While cheerleading has evolved to include more gymnastics moves and pyramids, it hasn't left cheerleading jumps behind. Proper technique, stretching and a lot of practice can improve your jumps both in height and form. Try not to get discouraged if you don't notice immediate results--improving your vertical jump and flexibility takes time and repetition. Always start with a proper warm-up prior to practicing cheer jumps and end with an appropriate cool-down that includes stretches.
A 2004 study by Ian Shrier reports that regular stretching improves jump height and reduces the risk of injury and soreness. Stretch each section of your leg used to execute jumps with appropriate moves such as hamstring, quadricep and calf stretches. It is also important to stretch your hip flexors and inner thighs.
In a seated straddle position, turn your body toward one leg and gently reach for your foot. Hold the stretch for 10 seconds. Sit up and repeat on the opposite side. This stretch works the hip flexors, hamstrings, inner thighs and lower back, which are all used when performing cheer jumps.
Perform a butterfly stretch by sitting with your knees bent and the soles of your feet touching one another. Keep your back straight and hold the tops of your feet. Gently press your knees to the ground, stretching your inner thighs. Hold for 10 seconds and repeat several times. Breathe as you hold each stretch, only stretching to the point of comfortable tension.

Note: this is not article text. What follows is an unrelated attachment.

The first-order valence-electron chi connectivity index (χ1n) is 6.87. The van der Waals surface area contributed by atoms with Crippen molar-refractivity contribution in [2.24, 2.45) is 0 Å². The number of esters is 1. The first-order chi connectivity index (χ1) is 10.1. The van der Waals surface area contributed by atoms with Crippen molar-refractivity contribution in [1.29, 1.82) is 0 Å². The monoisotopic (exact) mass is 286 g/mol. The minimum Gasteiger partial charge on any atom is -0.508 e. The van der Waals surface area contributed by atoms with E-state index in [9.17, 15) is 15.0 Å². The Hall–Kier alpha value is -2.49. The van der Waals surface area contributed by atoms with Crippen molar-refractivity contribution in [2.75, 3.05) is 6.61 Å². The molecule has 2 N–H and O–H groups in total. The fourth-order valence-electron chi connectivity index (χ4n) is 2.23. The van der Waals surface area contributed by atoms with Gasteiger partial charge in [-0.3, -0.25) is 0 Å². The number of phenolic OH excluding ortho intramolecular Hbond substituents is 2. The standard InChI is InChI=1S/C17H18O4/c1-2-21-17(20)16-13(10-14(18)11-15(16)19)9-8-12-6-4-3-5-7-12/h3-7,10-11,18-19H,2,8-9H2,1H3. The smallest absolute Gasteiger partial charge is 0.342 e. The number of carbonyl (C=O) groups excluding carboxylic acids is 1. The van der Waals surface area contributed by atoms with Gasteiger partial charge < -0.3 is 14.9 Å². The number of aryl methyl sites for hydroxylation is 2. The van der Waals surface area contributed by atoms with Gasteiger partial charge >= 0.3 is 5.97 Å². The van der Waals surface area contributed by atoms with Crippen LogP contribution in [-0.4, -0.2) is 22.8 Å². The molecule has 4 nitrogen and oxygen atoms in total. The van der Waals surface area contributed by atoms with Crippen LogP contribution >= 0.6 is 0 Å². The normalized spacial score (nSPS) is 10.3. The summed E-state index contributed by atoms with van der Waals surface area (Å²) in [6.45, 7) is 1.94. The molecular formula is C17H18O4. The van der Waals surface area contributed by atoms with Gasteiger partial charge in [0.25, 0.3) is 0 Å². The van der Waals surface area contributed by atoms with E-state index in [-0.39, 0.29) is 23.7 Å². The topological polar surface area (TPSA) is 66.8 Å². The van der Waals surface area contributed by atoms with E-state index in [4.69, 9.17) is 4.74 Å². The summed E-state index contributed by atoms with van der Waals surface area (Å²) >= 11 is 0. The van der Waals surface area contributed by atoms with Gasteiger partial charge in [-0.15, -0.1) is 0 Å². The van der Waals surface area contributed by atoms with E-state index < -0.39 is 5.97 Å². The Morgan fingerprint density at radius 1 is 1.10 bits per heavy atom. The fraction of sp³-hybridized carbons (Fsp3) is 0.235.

Seated Toe Touches
Cheerleading jumps use a variety of muscles, including hip flexors, which help lift your legs into position when doing toe touches, hurdlers or other jumps. To isolate the hip flexors and abdominal muscles, sit on the floor in a tuck position with your knees pulled in to your chest. Balance so that your feet come slightly off the floor, and keep your arms at your side.
While seated, quickly spread your legs and arms into a toe touch position, then return to a tuck position. Perform the exercise several times to work on balance. Focus on pointing your toes, straightening your legs and elongating your back. Use this exercise to practice "sitting back" in your jumps, the proper technique for cheer jumps. Varsity.com recommends starting with three sets of five, working up to 15 repetitions.
Perform straddle lifts by placing your hands on each side of one leg while seated in the straddle position. Use your hands to balance so that you do not use your abdominal muscles--focus on using your hip flexor. Lift one leg two inches off the floor and hold for two counts, then relax. Point your toe, keeping your leg straight. Repeat the exercise on the other leg. Do five repetitions on each leg. As strength and flexibility increase, lift both legs at the same time.
It may seem too simple, but the best way to practice cheer jumps is to practice jumping. Do jumping drills on the ground to build endurance and practice timing. Try five jumps each of T-jumps--bring your arms out to a "T" as you jump straight up--tuck jumps, left and right hurdlers, pikes and toe touches.
Start by resting between each set of five, and add more jumps as stamina increases. Practice cheer jumps on a trampoline when possible. Performing jumps on a trampoline gives you height and the opportunity to work on technique and form. Use caution and safety measures when jumping on a trampoline.